"That best portion of a good man's life / [Is] his little, nameless, unremembered, acts / Of kindness and love" (William Wordsworth).
â€œOften small and almost habitual acts of service can bring us more fulfillment than many of the more visible and celebrated contributionsâ€ (Newell).
Elder Hunter explains the relationship between happiness and kindness.
â€œKindness and love predominate in all their actions. Constantly they do unto others as they desire other people to do unto them. In fact, the measure of a people's happiness comes in proportion to the amount of love they have in their hearts for their fellowmenâ€ (Milton R. Hunter, Conference Report, October 1966, Afternoon Meeting, 39).
Again referring to the 1st Presidency, each has shared a message of support and encouragement to use our hands to serve our brothers and sisters, and in so doing we will be filled with happiness and joy.
President Eyring shared these words:
â€œHeavenly Father has assigned us to a great variety of stations to strengthen and, when needed, to lead travelers to safety. Our most important and powerful assignments are in the family. They are important because the family has the opportunity at the start of a childâ€™s life to put feet firmly on the path home. Parents, brothers and sisters, grandparents, aunts and uncles are made more powerful guides and rescuers by the bonds of love that are the very nature of a familyâ€ (Henry B. Eyring, â€œHelp Them on Their Way Home,â€ Ensign, May 2010, 22-25).
I especially enjoyed the story that President Uchtdorf taught about kindness and love;
â€œAn old Jewish legend tells of two brothers, Abram and Zimri, who owned a field and worked it together. They agreed to divide both the labor and the harvest equally. One night as the harvest came to a close, Zimri could not sleep, for it didnâ€™t seem right that Abram, who had a wife and seven sons to feed, should receive only half of the harvest, while he, with only himself to support, had so much.
So Zimri dressed and quietly went into the field, where he took a third of his harvest and put it in his brotherâ€™s pile. He then returned to his bed, satisfied that he had done the right thing.
Meanwhile, Abram could not sleep either. He thought of his poor brother, Zimri, who was all alone and had no sons to help him with the work. It did not seem right that Zimri, who worked so hard by himself, should get only half of the harvest. Surely this was not pleasing to God. And so Abram quietly went to the fields, where he took a third of his harvest and placed it in the pile of his beloved brother.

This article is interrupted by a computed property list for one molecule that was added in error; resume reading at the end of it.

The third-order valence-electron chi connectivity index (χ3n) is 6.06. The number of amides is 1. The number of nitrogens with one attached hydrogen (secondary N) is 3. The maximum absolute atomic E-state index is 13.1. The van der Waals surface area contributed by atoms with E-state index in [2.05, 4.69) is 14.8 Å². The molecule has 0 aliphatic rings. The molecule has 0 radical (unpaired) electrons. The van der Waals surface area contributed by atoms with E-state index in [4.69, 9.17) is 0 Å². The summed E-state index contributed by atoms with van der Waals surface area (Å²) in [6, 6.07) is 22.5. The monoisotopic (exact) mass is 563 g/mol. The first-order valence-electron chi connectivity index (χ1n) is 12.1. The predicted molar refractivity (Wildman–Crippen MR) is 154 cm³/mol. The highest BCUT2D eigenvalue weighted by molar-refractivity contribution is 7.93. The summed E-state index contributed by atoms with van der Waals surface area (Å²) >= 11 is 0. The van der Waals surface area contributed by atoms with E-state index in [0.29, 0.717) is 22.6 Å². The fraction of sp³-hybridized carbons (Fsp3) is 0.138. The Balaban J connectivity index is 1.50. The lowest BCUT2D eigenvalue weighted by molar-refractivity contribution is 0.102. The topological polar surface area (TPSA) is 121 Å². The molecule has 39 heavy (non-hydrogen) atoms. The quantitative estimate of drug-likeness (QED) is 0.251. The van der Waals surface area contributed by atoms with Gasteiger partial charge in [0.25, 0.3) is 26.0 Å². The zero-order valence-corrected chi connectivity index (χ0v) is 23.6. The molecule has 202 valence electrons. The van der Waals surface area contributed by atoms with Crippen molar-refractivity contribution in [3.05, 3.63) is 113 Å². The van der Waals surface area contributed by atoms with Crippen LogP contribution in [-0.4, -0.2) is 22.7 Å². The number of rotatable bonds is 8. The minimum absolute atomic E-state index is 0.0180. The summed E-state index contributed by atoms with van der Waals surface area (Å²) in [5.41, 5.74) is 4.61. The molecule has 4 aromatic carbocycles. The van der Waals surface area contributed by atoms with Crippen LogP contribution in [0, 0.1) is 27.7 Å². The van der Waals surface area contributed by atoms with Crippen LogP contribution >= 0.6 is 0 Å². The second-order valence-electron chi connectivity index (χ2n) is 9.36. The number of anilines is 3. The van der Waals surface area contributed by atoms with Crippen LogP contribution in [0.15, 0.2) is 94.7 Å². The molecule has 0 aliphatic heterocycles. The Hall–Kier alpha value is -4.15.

The next morning, the brothers went to the field and were both astonished that the piles still looked to be the same size. That night both brothers slipped out of their houses to repeat their efforts of the previous night. But this time they discovered each other, and when they did, they wept and embraced. Neither could speak, for their hearts were overcome with love and gratitudeâ€ (Dieter F. Uchtdorf, â€œYou Are My Handsâ€, Ensign, May 2010, 68-70).
One of the special insights I have learned here in Hawaii is that things donâ€™t matter. Most things are made of metal wood or fabric. Metal rusts, wood get eaten by termites, and the fabric gets moldy. This pictures show how some in the world spend their lives trying to accumulate hoping it will bring happiness when it really only brings greater selfishness as they spend their effort to horde and protect what they claim to be their stuff.
Consider the feelings that Donna and I have with the kindnesses shown from our children grandchildren and others as represented by the thoughts expressed on this bulletin board.
President Thomas S. Monson has invited all of us to serve. He has said,
â€œMy brothers and sisters, we are surrounded by those in need of our attention, our encouragement, our support, our comfort, our kindnessâ€”be they family members, friends, acquaintances, or strangers. We are the Lordâ€™s hands here upon the earth, with the mandate to serve and to lift His children. He is dependent upon each of usâ€ (Thomas S. Monson, â€œWhat Have I Done for Someone Today?,â€ Ensign, Nov 2009, 84-87).
We are the Lordâ€™s hands here on earth. We can pray; that is good, but we need to use our hands to help be the Saviorâ€™s hands. I hope we can find ways to make our lives more meaningful and filled with happiness as we follow the council from this poem.
I Knelt To Pray
I knelt to pray as day began
And prayed, â€œO God, bless every man.
Lift from each weary heart some pain
And let the sick be well again.â€
And then I rose to meet the day
And thoughtlessly went on my way;
I didnâ€™t try to dry a tear
Or take the time a grief to hear.
I took no steps to ease the load
Of hard-pressed travelers on the road;
I didnâ€™t even go to see
The sick friend who lives next door to me.
But then again when day was done
I prayed, â€œO God, bless everyone.â€
But as I prayed a voice rang clear
Instructing me to think and hear.
â€œConsult your own heart ere you pray:
What good have you performed today?
Godâ€™s choicest blessings are bestowed
On those who help him bear the load.â€
And then I hid my face and cried,
â€œForgive me, Lord, for I have lied.
Let me but live another day
And I will live it as I pray.
As I close I have asked Sisters Duerden and Catahan to sing the song â€œHis Handsâ€. Listen for the phrases sermons of kindness, filled with selflessness, His hands would serve His whole life through, and then because of Love.